Weathering Storms – Thin clients can also play an important role during dangerous weather events like those recently experienced in the southern United States. Remote access allows operators to manage their systems in real-time in situations where traveling to site is unsafe or impossible. Bryan Sinkler provides technical sales support to VTScada software users across the southeast US from our office in Orlando, Florida. Following Hurricane Irma, Bryan made a point of following up with his affected customers. Many reported the important role that remote access played before, during, and after that weather event. “The City of Ocala, where I came from, uses that extensively. During the storm, that was one of the key benefits of VTScada for them. They called and told me that it was a life saver.” For some, the storm was a wake-up call that they needed to expand their remote access. “Several utilities ran out of mobile client connections. They use them quite a bit for going out to the sites and checking on their phones, their tablets, their laptops; so that they don’t have to rely on the dispatchers to give them information.”

“SCADA in the Cloud” or “Head in the Clouds”?

Hosted or “cloud-based” SCADA systems take the idea of Thin Client access even further. In this approach, an integrator hosts a single application that serves multiple end users who access their private data using Thin Clients. This subscription model makes it possible for utilities with limited means to quickly adopt an enterprise-level SCADA solution without dipping into their capital budgets.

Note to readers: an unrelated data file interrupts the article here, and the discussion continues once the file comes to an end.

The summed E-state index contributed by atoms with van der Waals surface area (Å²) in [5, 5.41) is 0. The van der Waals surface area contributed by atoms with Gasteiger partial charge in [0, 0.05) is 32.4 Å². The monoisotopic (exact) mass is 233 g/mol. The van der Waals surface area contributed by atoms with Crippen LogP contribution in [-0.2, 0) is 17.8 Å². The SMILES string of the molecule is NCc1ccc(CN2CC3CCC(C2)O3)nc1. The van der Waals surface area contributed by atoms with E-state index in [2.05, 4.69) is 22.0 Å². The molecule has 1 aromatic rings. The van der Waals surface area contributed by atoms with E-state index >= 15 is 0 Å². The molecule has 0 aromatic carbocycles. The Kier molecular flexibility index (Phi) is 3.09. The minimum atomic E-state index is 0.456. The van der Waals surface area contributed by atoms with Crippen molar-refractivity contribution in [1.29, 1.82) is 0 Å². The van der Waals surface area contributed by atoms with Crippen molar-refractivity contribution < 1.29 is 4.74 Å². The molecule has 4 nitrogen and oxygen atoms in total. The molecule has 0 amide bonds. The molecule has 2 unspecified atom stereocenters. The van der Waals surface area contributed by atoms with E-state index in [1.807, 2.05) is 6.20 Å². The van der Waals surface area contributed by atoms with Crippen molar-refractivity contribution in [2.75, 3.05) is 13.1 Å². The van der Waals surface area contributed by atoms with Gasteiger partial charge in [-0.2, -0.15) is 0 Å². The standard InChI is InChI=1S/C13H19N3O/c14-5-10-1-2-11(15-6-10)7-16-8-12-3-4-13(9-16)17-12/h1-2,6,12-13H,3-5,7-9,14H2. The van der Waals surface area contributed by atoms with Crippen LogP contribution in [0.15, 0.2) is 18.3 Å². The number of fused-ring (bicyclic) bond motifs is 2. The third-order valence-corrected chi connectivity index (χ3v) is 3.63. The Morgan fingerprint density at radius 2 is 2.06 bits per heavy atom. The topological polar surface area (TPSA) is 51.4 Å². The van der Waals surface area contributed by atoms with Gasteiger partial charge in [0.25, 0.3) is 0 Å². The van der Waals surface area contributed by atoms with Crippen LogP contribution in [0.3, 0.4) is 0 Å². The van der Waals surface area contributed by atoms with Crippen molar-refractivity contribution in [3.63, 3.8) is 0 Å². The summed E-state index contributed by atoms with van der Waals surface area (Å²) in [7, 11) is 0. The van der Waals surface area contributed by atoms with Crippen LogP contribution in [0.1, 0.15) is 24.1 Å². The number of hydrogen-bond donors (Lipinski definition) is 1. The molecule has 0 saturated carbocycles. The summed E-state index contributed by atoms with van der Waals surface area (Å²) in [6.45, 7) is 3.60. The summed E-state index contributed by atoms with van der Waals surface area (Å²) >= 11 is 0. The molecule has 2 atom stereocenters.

Ben Manlongat is a controls engineer with Kennedy Industries Inc. in Michigan. They have been operating their own cloud-based SCADA system for over nine years using VTScada software. “Hosted solutions eliminate the upfront hardware costs and software licensing fees required to install a traditional SCADA system,” explains Manlongat. “In addition, there is no need to maintain licensing support contracts, server computers, or an IT department. These are replaced with simple monthly fees for each online site.”

Though some worry about the security of hosted systems, Manlongat maintains that security is one of their most important selling points. “I often come across utilities with an existing SCADA system running on an unloved Windows XP computer collecting dust on somebody’s desk,” relates Manlongat. “Sure, there may be no Internet connection but there’s also no Windows updates, no anti-virus, no redundancy, and no backups. That is an insecure SCADA system.” Kennedy runs their hosted application at a local server farm, with automatic local and off-site failover plus guaranteed 24/7 power and Internet connection. “Customers have peace of mind knowing that their system is supported by a team of dedicated experts.”

Best Practices for Online SCADA Applications

If you do decide to connect your application to the Internet, here are some best practices that you should keep in mind.

  • Have a Firewall – If you have a network, you need a mechanical or software firewall to control access to and from the Internet, SCADA or no SCADA. We have met a surprising number of utilities who have neglected this seemingly obvious precaution. Though many SCADA platforms include security features, this does not eliminate the need for firewalls.